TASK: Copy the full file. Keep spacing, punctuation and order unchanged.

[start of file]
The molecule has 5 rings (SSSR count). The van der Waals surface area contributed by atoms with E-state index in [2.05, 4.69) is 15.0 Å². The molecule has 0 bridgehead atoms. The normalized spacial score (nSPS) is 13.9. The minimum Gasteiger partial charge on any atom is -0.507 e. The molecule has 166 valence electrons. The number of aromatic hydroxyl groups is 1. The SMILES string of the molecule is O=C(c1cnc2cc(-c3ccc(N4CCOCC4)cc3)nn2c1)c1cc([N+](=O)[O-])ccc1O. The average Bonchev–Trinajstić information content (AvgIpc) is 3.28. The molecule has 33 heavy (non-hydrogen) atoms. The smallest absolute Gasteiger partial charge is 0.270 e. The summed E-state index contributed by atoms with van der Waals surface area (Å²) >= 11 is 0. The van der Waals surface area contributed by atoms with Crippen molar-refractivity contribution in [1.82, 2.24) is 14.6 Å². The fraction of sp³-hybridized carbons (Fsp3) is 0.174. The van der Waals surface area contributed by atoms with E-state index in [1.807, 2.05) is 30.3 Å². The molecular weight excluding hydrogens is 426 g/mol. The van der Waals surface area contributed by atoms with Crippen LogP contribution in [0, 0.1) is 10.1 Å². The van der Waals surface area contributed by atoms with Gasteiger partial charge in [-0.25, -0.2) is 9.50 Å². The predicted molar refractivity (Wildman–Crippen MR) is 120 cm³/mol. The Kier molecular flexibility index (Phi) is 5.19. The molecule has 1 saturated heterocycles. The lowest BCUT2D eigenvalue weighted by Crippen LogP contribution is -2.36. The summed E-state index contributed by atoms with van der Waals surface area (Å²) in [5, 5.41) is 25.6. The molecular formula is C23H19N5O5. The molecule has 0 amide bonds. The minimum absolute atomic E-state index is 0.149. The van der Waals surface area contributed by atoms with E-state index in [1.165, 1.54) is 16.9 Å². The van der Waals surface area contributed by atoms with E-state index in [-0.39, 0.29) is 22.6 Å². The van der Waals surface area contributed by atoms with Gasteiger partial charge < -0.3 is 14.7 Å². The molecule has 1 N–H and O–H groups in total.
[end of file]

The molecule has 5 rings (SSSR count). The van der Waals surface area contributed by atoms with E-state index in [2.05, 4.69) is 15.0 Å². The molecule has 0 bridgehead atoms. The normalized spacial score (nSPS) is 13.9. The minimum Gasteiger partial charge on any atom is -0.507 e. The molecule has 166 valence electrons. The number of aromatic hydroxyl groups is 1. The SMILES string of the molecule is O=C(c1cnc2cc(-c3ccc(N4CCOCC4)cc3)nn2c1)c1cc([N+](=O)[O-])ccc1O. The average Bonchev–Trinajstić information content (AvgIpc) is 3.28. The molecule has 33 heavy (non-hydrogen) atoms. The smallest absolute Gasteiger partial charge is 0.270 e. The summed E-state index contributed by atoms with van der Waals surface area (Å²) >= 11 is 0. The van der Waals surface area contributed by atoms with Crippen molar-refractivity contribution in [1.82, 2.24) is 14.6 Å². The fraction of sp³-hybridized carbons (Fsp3) is 0.174. The van der Waals surface area contributed by atoms with E-state index in [1.807, 2.05) is 30.3 Å². The molecular weight excluding hydrogens is 426 g/mol. The van der Waals surface area contributed by atoms with Crippen LogP contribution in [0, 0.1) is 10.1 Å². The van der Waals surface area contributed by atoms with Gasteiger partial charge in [-0.25, -0.2) is 9.50 Å². The predicted molar refractivity (Wildman–Crippen MR) is 120 cm³/mol. The Kier molecular flexibility index (Phi) is 5.19. The molecule has 1 saturated heterocycles. The lowest BCUT2D eigenvalue weighted by Crippen LogP contribution is -2.36. The summed E-state index contributed by atoms with van der Waals surface area (Å²) in [5, 5.41) is 25.6. The molecular formula is C23H19N5O5. The molecule has 0 amide bonds. The minimum absolute atomic E-state index is 0.149. The van der Waals surface area contributed by atoms with E-state index in [1.165, 1.54) is 16.9 Å². The van der Waals surface area contributed by atoms with E-state index in [-0.39, 0.29) is 22.6 Å². The van der Waals surface area contributed by atoms with Gasteiger partial charge < -0.3 is 14.7 Å². The molecule has 1 N–H and O–H groups in total.